Home Page: Claremont Citrus Industry

The Claremont Colleges Library Special Collections’ citrus industry archives include the Oglesby Citrus Label Collection donated by the late Emeritus Professor of Biology Larry C. Oglesby and his wife, Alice. Special Collections also houses the David Boulé California Orange Collection, the Matt Garcia Papers on citrus and farm laborers, and the California Citrus Industry Collection, collected and gifted by Claremont Heritage.

The Claremont Colleges Library Special Collections’ citrus industry archives include the Oglesby Citrus Label Collection donated by the late Emeritus Professor of Biology Larry C. Oglesby and his wife, Alice.

The heyday of Claremont’s citrus industry in the first half of the 20th century is long past, but vibrant examples of crate labels featuring local scenes endure. The 1908 Carnegie Building, depicted below, served as the library of both Pomona College and the city of Claremont until 1914. Today, it houses classrooms and offices for politics, international relations, public policy analysis and economics.

The 1908 Carnegie Building, depicted here, served as the library of both Pomona College and the city of Claremont until 1914.

Mason Hall, (presented below), was completed in 1923 as a state-of-the-art chemistry facility, is 100 years old this year, as is Crookshank Hall, originally a zoology building.

Mason Hall, completed in 1923 as a state-of-the-art chemistry facility, is 100 years old this year, as is Crookshank Hall, originally a zoology building.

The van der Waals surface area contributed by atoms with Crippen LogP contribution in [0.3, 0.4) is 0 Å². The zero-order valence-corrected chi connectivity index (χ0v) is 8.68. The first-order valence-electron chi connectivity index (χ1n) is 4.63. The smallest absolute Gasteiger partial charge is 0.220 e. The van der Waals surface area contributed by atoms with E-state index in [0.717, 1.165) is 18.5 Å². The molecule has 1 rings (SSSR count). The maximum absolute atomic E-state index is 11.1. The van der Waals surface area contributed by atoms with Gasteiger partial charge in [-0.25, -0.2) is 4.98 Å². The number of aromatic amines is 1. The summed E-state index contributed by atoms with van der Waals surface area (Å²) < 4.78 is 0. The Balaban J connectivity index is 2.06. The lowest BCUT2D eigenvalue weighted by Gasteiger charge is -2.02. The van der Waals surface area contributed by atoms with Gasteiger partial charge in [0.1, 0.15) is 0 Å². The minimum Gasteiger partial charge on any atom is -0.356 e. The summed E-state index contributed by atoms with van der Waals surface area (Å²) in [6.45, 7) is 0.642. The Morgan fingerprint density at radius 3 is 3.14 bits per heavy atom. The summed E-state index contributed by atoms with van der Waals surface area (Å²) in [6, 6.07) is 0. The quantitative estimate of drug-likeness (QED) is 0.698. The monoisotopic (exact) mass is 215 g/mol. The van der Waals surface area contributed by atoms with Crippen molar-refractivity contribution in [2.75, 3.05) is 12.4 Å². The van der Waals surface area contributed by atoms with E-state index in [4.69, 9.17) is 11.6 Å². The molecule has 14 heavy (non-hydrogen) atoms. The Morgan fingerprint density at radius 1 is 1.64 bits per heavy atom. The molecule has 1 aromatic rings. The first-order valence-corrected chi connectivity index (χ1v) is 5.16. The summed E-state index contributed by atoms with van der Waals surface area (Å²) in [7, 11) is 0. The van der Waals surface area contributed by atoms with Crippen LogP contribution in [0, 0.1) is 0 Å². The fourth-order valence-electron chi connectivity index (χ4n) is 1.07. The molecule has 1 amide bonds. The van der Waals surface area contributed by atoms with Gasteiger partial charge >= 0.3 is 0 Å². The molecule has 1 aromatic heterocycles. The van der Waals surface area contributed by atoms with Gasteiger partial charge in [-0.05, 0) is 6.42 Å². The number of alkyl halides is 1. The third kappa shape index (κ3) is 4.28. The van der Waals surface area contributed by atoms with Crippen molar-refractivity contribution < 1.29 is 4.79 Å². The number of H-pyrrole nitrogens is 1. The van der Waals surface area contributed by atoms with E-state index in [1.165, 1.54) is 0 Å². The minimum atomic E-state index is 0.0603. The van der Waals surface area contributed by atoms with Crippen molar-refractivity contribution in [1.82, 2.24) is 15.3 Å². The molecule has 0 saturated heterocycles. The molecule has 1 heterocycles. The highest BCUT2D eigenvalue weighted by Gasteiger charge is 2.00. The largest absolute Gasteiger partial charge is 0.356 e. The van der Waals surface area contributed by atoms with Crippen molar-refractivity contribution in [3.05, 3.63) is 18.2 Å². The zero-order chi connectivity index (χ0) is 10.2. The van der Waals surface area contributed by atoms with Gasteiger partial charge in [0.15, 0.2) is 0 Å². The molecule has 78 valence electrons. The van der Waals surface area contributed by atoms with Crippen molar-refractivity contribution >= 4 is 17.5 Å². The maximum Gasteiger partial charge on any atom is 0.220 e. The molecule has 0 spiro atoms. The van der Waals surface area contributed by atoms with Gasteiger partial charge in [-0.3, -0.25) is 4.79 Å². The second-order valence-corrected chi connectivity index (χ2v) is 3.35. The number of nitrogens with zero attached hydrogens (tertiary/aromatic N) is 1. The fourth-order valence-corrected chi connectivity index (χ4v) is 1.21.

Today, Mason is home to classrooms and offices for history and languages, and Crookshank houses the English Department and media studies. In this view from what is now Stanley Academic Quad, Mason is at center and the building at left is Harwood Hall for Botany, built in 1915 and demolished in 1968. The displayed labels are from the Oglesby Citrus Label Collection. The late Professor of Biology Larry C. Oglesby, also known as “Doc O” to some, taught at Pomona for 30 years and was a mentor to several of the alumni featured in this issue, including Doug Bush’94, Cathy Corison ’75 and Kim Selkoe ’97.

The Los Angeles Memorial Coliseum, celebrating its centennial this year, hosted its first varsity college football game on October 6, 1923, with the USC Trojans playing none other than the Sagehens of Pomona College. (See story) The citrus label commemorates the 1932 Olympic Games, with the Coliseum’s famous peristyle incorporated below.

The Los Angeles Memorial Coliseum, celebrating its centennial this year, hosted its first varsity college football game on October 6, 1923, with the USC Trojans playing none other than the Sagehens of Pomona College.

As commercial art, labels weren’t signed by the artists and lacked descriptions, though some might not have represented actual scenes. The image below at first suggests Bridges Auditorium, built in 1931, but Bridges has five double-height arches on each side, among other differences.

This image at first suggests Bridges Auditorium, built in 1931, but Bridges has five double-height arches on each side, among other differences.

The idealized vision of the citrus industry and life in a college town depicted on crate labels was not the experience of everyone in Claremont and surrounding areas. The Matt Garcia Papers in The Claremont Colleges Library Special Collections include research materials such as photos, oral histories and newspaper clippings related to Garcia’s book A World of Its Own: Race, Labor, and Citrus in the Making of Greater Los Angeles, 1900-1970. This image of citrus pickers in San Dimas around 1930 from the Pomona Public Library collection is included in Garcia’s book and used as its cover image.

The idealized vision of the citrus industry and life in a college town depicted on crate labels was not the experience of everyone in Claremont and surrounding areas.

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